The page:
Leach lines are perforated pipes that start at a level that’s three feet underground and extend out from the tank and down so they drain. They are buried in a mixture of gravel and sand to assist in releasing the water into the surrounding soil. As water builds up in the lines it soaks into the gravel, eventually into the soil, and ultimately becomes part of the groundwater. Because a leach field is normally (you guessed it) in a field, it’s pretty common for leach lines to have trouble with tree roots. If roots get tangled up in your leach lines, that line will likely need to be replaced, which involves excavation of the old line and replacement with a new one — a multi-thousand dollar repair.
So a few, random pointers about acquiring a house with a septic system:
- Most owners know they need to have their septic system serviced every 2-5 years, but VERY few actually do it. During your contingency period, ask the seller for a copy of the invoice from the last time they had the system serviced. If they don’t know what you’re talking about, chances are they haven’t had it done.
- Ask your agent if they have a referral for someone to dig out the lids if they are buried, and have that person show up the day before the test. Paying a gardener to dig a hole costs a lot less than paying the septic inspector.
- Many times, a buyer will ask a seller the logistics of their septic system, including how many gallons the tank is (1500 gallons is the baseline tank), how many leach lines they have (normally between two and three) and how long they are (normally 50-100 feet in length). You can ask the seller, but if the system was installed decades ago they may not remember. An easy way around that is this: during your inspection period, ask the seller to go to the city or county (wherever they would file a building permit) and get a copy of the permit for the septic system. Armed with that info, bring that to your septic inspection and ask the inspector what he or she thinks. Is this system is an acceptable size for this structure? Would you be able to add another bathroom if you wanted to? He or she is not an engineer, but their feedback can be invaluable.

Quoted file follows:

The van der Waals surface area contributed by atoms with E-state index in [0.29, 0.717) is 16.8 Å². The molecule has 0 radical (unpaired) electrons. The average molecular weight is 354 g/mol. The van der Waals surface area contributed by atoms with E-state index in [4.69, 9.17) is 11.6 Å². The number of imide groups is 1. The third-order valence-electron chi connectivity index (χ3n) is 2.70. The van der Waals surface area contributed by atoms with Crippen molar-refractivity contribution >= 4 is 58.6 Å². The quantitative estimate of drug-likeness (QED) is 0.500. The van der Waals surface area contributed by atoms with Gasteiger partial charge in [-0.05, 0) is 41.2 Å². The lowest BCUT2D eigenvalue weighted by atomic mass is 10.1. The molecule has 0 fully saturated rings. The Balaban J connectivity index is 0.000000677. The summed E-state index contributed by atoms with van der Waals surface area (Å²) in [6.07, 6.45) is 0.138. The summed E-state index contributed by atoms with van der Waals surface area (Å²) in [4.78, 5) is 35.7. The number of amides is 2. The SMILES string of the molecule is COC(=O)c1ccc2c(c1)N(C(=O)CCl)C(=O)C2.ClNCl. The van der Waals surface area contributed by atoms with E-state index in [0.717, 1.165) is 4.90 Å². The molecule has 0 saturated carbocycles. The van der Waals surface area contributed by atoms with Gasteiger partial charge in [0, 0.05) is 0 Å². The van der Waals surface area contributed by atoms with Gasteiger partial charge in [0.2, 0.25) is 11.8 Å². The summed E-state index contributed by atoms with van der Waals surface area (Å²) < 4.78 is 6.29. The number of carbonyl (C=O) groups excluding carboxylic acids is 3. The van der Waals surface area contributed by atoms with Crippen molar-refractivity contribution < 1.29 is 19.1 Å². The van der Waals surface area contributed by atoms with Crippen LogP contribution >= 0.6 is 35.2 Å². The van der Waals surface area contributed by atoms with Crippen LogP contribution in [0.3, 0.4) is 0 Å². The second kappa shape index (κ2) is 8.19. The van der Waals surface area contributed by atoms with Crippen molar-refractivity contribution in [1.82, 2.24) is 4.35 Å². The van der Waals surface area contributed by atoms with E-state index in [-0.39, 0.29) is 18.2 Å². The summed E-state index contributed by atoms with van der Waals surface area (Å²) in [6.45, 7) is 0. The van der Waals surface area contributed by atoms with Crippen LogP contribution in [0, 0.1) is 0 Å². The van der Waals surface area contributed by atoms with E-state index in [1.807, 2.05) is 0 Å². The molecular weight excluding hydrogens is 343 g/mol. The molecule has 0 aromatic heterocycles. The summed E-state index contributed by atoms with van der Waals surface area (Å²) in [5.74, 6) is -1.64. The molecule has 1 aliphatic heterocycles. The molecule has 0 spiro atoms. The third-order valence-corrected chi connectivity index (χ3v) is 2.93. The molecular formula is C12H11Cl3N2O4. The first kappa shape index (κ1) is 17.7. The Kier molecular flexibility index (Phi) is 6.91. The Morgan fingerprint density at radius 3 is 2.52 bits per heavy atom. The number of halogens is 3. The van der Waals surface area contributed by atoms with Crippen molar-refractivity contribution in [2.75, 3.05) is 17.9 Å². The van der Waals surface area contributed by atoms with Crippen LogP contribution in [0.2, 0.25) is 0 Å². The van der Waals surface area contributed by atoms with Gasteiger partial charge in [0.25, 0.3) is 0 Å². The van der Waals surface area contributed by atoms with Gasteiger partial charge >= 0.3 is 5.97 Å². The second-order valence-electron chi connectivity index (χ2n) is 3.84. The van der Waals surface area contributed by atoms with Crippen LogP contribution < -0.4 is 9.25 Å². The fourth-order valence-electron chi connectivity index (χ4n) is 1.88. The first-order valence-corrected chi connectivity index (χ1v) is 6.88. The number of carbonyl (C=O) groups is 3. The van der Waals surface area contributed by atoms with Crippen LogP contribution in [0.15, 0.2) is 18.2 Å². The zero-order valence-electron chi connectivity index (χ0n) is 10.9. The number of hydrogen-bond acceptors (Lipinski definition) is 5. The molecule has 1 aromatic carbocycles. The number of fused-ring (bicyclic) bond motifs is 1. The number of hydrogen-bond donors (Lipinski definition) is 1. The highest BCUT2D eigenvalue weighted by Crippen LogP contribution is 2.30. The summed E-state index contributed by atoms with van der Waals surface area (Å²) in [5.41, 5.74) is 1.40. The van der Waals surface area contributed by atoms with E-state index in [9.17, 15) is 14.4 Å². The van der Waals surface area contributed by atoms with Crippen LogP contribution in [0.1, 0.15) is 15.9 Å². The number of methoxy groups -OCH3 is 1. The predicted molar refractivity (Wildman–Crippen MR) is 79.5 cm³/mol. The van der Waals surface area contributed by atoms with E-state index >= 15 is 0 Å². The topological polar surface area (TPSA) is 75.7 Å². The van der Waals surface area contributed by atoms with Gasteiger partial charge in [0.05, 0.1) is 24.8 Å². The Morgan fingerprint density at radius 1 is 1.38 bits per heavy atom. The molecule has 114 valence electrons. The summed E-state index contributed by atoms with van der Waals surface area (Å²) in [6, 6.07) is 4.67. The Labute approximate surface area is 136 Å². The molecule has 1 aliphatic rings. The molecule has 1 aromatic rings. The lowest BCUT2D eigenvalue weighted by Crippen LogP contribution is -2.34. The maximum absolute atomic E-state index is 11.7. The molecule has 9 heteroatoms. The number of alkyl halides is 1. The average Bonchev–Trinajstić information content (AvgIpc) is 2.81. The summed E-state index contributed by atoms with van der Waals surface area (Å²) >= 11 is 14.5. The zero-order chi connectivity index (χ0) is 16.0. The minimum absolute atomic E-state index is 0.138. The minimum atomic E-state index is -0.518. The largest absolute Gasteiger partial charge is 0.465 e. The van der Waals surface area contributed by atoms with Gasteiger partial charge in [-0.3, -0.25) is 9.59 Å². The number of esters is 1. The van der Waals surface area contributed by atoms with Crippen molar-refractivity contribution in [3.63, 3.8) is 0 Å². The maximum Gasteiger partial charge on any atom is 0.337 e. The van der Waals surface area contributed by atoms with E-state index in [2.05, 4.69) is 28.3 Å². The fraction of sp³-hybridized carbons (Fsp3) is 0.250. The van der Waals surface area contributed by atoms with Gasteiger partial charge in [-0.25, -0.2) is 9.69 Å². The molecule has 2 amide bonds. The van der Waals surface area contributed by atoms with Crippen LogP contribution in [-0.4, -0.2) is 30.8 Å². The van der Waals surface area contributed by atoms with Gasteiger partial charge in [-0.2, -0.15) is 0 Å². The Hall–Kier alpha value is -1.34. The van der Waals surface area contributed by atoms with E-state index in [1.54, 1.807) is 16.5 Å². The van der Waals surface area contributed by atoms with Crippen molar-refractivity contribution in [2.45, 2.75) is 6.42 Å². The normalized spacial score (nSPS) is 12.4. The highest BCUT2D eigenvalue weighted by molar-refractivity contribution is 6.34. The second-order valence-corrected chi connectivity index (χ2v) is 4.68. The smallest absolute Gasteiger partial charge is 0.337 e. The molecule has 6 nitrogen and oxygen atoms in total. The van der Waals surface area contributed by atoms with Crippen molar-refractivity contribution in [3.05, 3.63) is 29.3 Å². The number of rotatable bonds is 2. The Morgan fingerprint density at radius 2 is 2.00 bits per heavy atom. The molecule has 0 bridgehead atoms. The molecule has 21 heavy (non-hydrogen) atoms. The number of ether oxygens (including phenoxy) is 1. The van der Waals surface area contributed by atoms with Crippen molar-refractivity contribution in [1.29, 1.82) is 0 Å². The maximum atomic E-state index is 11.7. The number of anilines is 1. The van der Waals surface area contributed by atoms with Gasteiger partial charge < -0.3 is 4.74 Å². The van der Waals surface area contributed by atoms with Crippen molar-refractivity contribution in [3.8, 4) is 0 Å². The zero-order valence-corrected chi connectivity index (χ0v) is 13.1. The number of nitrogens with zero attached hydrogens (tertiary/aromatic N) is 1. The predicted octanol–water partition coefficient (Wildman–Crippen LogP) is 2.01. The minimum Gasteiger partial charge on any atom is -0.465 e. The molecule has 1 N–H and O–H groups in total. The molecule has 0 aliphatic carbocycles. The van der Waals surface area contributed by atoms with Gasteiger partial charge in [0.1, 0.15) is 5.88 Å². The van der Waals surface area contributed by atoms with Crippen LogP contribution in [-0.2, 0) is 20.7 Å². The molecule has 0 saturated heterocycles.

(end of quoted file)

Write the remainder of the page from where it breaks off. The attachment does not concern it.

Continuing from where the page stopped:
- Remember that a septic system that’s good for one family may not be good for another. For example, if a house in the country is purchased from an older couple by a young family of five, that’s likely to be a 3-4x increase in the amount of use. It’s a good idea to get the inspector’s feedback on how the additional dishes, showers and laundry could affect a system if your use seems likely to increase.
- Try to be there for the inspection. Most inspection reports only call out items that are “acceptable” or “unacceptable,” but the inspector will give you a lot more insight if you meet them in person and get them talking.
Be aware that all of the things we’re not supposed to put down the sewer system are ESPECIALLY bad in a septic system. You’ll want to limit the amount of food waste that goes down the kitchen disposal, and never put anything down the toilet that isn’t biodegradable (like paper towels, etc.). Lastly, you’ll need to use household detergents that are environmentally friendly. The reason is simple; the system’s ability to break down solid waste is dependent on bacteria. If you use bleach-based dishwasher or laundry detergents that kill bacteria, you’ll soon have a problem with solid waste in the tank.
Lifestyle Real Estate Services has worked with a couple of great septic companies, both here in the East Bay as well as out in the Central Valley. We are happy to refer you to one if you would like, just send us a message and let us know.